The Paradox of American Travel
Americans should be some of the most traveled people in the world, yet we are some of the least.
While traveling around the world, with just a backpack and an open-mind, I’d guess that I met more than a thousand people doing exactly what I was doing — long-term, solo travel around the world. Of those travelers, I can count the number of American around-the-world travelers I met (in a near half-a-decade of travel) on just two hands. I met thousands of Germans, Dutch, Scandinavians, French, Koreans, Australians and even Canadians, but only seven Americans.
Probably the biggest surprise of my travels is that Americans are some of the least globally-traveled people on the planet. Yet by all accounts, Americans should be some of the most. If you asked us, most of us wish we were.
I’ve come to refer to this as the“Paradox of American Travel.”
After living, working, volunteering and traveling in nearly 50 countries, I moved back home to the United States because it is the only country I’ve been to where the dominant cultural meme is, “if you believe, you can achieve — believe in the power of your dreams.” Americans are raised in a culture that encourages us to believe that we can do or be anything. It’s an essential part of the fabric that makes America what it is. With enough hard work, it is said, you can do whatever you want.
If you polled a room full of Americans and asked, “if you could do whatever you wanted— regardless of time, money, talent or education — you’d find that 70–80% of the room would say something related to travel:
“I’d lay on a beach in the Mediterranean.”
“I’d take my family on a tour of Europe.”
“I’d drive a motorcycle across China.”
“I’d go on safari in Africa.”
(The other folks typically say something about family.)
Travel, it seems, may be America’s largest collective dream. (You may be tempted to counter that the biggest dream is actually “being rich,” but I’d say that while we fantasize about “being rich,” its more a means to an end: Being rich, leads to more opportunity and time to travel.)
We collectively aspire to be a well-traveled people, yet we travel abroad less than the rest of the developed world. About one-third of Americans have passports, compared to 65% of Canadians and 75% of the British. In 2015, Americans made only 73 million trips overseas. Many Americans have never left the country, and for those who do, most won’t travel for more than 14 days straight in their entire life, a two-week vacation (You can’t learn much in just two weeks in a country). Yet travel, it seems, is what we all yearn for. In the land of “follow your dreams,” we chase all sorts of dreams, unless it is travel — that one, “young man,” is to be saved for later, a dream deferred until you’ve “made it.”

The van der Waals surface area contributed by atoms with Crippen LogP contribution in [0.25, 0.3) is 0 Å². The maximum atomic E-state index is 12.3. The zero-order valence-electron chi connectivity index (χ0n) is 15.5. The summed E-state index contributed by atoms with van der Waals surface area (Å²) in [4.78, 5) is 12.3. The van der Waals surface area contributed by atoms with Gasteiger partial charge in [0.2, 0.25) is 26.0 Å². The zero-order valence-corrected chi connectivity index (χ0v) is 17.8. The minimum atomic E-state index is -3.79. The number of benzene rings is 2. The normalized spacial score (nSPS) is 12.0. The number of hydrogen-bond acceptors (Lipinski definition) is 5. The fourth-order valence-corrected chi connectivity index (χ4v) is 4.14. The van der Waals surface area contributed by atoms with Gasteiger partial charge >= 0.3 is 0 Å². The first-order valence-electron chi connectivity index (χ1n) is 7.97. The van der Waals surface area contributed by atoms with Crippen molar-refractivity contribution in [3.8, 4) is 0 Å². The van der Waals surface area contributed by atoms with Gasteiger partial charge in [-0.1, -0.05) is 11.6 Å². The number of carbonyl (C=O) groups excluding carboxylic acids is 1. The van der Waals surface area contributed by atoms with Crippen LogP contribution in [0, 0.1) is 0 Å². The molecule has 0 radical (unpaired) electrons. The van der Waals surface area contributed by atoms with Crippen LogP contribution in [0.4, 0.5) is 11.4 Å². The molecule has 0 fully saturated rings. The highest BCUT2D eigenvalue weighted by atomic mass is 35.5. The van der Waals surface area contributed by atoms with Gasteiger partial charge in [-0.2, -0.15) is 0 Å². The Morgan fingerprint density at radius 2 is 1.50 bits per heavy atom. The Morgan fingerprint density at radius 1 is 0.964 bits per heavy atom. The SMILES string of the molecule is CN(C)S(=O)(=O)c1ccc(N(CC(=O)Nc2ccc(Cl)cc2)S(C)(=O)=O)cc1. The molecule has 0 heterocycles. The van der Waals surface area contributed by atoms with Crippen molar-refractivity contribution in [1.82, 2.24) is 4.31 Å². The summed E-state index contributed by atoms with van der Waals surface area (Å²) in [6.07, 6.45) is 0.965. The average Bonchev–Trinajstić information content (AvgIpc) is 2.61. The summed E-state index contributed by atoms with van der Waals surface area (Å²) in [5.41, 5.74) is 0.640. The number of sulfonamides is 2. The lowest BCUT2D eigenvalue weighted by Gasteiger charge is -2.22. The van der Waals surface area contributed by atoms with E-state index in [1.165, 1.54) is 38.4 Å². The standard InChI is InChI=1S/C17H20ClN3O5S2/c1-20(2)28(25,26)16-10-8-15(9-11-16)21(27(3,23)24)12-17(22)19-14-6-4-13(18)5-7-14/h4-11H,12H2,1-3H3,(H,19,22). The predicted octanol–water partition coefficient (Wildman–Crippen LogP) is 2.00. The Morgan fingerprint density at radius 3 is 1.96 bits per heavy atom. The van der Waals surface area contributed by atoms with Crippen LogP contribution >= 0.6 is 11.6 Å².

“I’ll go travel one day, when I have the money,” is the excuse I hear often. But the reality is that for many of us, it is just that, an excuse. Money, or a lack of it, is an external thing that we can blame that is not us— so we don’t have to talk about the real reasons (more of that in future posts). International travel, outside of the developed world, is much less expensive than most imagine. For the price of a 12-day Caribbean cruise, one could travel through Southeast Asia, Sub-Saharan Africa, China or Mexico for a month.
The Paradox of American travel should trouble us greatly. Not just because of dreams deferred and adventures never taken, but because in the emerging hyper-connected, technology-driven world, our ability to understand each other, to connect across borders, and to collaborate across cultures, will dictate how we live with the rest of the world — or in conflict with it.
No experience can replace actually being there. A recipe for Pad Thai gleaned from Allrecipes.com will never quite taste the same as it would in a cramped, exhaust-frosted food stall on the bustling streets of Bangkok. A YouTube documentary about Syrian refugees will never replace a face-to-face conversation with one. And no technology can make your heart feel how human “they” become when you sit down across the table from someone different from you — someone so different, in fact, that they help you see yourself and your culture clearly for the first time.
“Travel is fatal to prejudice, bigotry, and narrow-mindedness, and many of our people need it sorely on these accounts. Broad, wholesome, charitable views of men and things cannot be acquired by vegetating in one little corner of the earth all one’s lifetime.” Mark Twain
Paradoxically, the more connected we become through technology, the more I believe we must physically journey to distant shores to truly see “them” (and really ourselves) for the first time.
I know travel is a privilege, but it is more accessible than most realize. Those who can set out for distant shores will find that with their experiences comes the opportunity to connect us all.
In my next post, I’ll dive into why I think the Paradox of American Travel exists. It’s a Pandora’s box that provides an interesting lens through which we can examine how we live, what we seek in life, and why the Connected Age can turn it all on its head.
Originally published at AndyStoll.net.